The Fed voted to cut its key policy interest rate by an additional 25bp today, to between 1.75% and 2.00%, but the FOMC is more split than ever over what to do next.
- The Fed voted to cut its key policy interest rate by an additional 25bp today, to between 1.75% and 2.00%, but the FOMC is more split than ever over what to do next.
- Close to one-third of the FOMC is projecting another rate cut before year-end, while close to another third disagreed with today’s rate cut (and may even believe that cut needs to be reversed again within the next three months). The remaining FOMC participants expect no change. Further illustrating that split, two officials – Esther George and Eric Rosengren – voted for no change today while another – James Bullard – voted for a 50bp cut.
- The statement was largely unchanged from July and, along with the new economic projections that were also almost completely unchanged, it suggests most Fed officials still see a rebound in economic growth as their base case scenario, which means any further rate cuts would be limited. This could still be characterised as a mid-cycle adjustment rather than a full-blown loosening cycle. The only addition to the statement is that exports are now explicitly identified as a source of weakness. As it was in July, today’s cut was justified on the basis of “the implications of global developments for the economic outlook as well as muted inflation pressures”.
- The dot plots are where things got crazy. Seven officials project another 25bp cut before year-end, but no further cuts in 2020 to 2022. At the same time, five officials see the fed funds rate going back to between 2.00% and 2.25% by year-end (or at least disagreed with today’s cut.) Under those circumstances of such a big split, the median rate projections are essentially useless.
- The Fed made some minor changes to try and alleviate the liquidity problems that sent money market rates soaring in recent days, but there was no hint of a return to quantitative easing or the introduction of regular scheduled repo auctions. (See Chart 1.) In short, the Fed cut the interest on excess reserves (IOER) rate by 30bp, so that at 1.8% it now sits only 5bp above the floor of the fed funds target range. As recently as June last year, the IOER rate was in line with the ceiling of the fed funds target range. Similarly, the offer rate on the reverse repo facility was cut by 30bp to 1.7%, presumably to make the facility less attractive so it doesn’t soak up as much liquidity.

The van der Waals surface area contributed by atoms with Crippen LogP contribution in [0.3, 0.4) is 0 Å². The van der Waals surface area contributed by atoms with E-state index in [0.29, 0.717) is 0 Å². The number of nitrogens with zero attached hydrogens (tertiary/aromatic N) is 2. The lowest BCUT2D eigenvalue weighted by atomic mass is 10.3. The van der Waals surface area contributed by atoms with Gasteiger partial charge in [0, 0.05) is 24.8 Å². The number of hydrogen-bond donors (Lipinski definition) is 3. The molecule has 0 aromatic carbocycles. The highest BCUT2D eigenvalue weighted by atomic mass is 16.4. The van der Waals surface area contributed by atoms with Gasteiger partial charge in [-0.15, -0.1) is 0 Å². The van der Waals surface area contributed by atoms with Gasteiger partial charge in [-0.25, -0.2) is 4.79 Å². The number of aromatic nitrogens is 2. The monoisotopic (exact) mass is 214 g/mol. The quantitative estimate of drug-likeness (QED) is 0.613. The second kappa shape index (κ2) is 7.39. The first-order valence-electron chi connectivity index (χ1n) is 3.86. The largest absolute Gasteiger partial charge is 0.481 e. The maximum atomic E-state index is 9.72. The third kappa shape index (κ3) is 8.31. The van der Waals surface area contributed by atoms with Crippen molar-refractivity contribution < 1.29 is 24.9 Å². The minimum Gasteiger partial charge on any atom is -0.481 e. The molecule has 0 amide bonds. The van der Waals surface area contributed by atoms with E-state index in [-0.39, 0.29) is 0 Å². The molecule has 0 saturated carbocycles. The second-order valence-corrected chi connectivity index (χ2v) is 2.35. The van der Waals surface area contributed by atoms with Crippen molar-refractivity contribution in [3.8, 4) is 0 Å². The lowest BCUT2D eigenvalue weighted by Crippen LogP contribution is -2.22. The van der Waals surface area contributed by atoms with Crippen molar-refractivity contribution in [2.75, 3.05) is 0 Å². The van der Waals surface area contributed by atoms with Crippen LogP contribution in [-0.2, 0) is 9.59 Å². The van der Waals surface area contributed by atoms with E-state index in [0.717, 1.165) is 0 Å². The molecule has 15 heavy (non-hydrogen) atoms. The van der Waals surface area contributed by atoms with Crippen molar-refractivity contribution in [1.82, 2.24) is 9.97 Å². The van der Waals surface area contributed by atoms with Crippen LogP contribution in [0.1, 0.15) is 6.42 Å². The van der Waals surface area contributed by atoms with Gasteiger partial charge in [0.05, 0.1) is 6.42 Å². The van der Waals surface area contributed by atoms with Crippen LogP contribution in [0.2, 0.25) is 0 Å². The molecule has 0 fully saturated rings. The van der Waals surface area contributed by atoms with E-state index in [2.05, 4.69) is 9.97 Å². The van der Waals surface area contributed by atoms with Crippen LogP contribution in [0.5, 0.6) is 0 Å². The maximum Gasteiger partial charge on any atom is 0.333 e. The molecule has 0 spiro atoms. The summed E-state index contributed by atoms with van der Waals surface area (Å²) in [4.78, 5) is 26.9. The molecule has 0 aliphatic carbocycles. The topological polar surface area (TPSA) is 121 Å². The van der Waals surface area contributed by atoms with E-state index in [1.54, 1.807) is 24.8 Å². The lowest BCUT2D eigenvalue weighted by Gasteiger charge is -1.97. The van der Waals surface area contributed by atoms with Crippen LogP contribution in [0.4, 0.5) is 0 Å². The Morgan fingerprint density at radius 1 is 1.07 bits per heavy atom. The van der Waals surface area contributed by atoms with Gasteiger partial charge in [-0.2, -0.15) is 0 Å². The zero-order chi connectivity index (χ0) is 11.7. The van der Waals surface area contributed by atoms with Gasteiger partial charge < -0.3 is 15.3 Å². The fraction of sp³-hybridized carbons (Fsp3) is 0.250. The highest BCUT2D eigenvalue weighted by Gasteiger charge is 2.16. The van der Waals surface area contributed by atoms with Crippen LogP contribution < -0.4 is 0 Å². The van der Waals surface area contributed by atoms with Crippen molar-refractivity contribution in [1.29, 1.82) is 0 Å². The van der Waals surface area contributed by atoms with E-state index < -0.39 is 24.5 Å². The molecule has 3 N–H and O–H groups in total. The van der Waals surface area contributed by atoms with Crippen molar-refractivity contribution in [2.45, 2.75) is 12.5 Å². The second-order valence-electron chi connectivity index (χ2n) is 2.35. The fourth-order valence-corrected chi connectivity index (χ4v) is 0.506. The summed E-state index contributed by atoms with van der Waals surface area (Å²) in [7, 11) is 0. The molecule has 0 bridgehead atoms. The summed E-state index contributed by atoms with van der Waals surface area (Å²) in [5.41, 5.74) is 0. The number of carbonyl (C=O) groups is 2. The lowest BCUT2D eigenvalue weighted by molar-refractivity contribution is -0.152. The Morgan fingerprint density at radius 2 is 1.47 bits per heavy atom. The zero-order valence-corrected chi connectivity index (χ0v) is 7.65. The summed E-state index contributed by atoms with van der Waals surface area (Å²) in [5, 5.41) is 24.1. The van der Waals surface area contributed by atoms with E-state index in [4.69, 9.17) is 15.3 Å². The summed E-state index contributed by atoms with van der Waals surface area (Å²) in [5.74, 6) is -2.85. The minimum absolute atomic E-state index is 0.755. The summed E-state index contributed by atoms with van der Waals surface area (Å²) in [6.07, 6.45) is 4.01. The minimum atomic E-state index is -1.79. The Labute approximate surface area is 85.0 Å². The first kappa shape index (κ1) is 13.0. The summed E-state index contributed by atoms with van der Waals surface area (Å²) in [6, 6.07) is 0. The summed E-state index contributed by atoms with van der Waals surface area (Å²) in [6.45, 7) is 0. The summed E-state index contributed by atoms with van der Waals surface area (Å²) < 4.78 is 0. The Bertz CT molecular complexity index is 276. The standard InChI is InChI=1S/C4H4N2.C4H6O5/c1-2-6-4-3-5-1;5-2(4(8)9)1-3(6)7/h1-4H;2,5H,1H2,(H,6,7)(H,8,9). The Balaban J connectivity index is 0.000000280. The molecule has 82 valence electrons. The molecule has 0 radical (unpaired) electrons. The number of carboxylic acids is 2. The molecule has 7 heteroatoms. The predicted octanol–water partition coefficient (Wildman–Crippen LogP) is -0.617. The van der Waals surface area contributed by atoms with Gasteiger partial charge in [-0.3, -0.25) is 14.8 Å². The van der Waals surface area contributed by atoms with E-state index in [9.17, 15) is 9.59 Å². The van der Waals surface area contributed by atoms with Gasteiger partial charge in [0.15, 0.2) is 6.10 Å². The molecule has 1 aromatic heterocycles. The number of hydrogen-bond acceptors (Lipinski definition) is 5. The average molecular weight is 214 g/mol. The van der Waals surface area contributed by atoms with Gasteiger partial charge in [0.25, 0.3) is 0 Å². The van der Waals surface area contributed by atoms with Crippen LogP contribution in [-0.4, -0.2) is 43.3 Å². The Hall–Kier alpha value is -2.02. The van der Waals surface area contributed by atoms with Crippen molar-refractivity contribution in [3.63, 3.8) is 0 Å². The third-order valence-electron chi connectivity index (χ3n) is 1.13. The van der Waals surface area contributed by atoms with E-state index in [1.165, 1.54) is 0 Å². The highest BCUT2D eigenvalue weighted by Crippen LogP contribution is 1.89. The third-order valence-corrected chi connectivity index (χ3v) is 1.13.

- Nevertheless, in his press conference Chair Jerome Powell did acknowledge that the Fed could, if needed, introduce more regular repo auctions and that the FOMC would examine whether it needs to resume the “organic growth” of the balance sheet “sooner than we thought”, which would means the permanent addition of more Treasury securities. But the Fed would presumably only purchase Treasury securities on an ad hoc basis rather than launching a QE4-style program that ran over a more extended period.
- Overall, we still expect the Fed to cut the fed funds rate once more in December – to between 1.50% and 1.75% – which is broadly in line with fed funds futures rate expectations. (See Chart 2.) Unlike the futures market, however, we don’t expect the Fed to continue cutting interest rates next year.
Chart 1: Selected Interest Rates (%)
Chart 2: Fed Funds Futures Rate Expectations (%)
Sources: Refinitiv, Bloomberg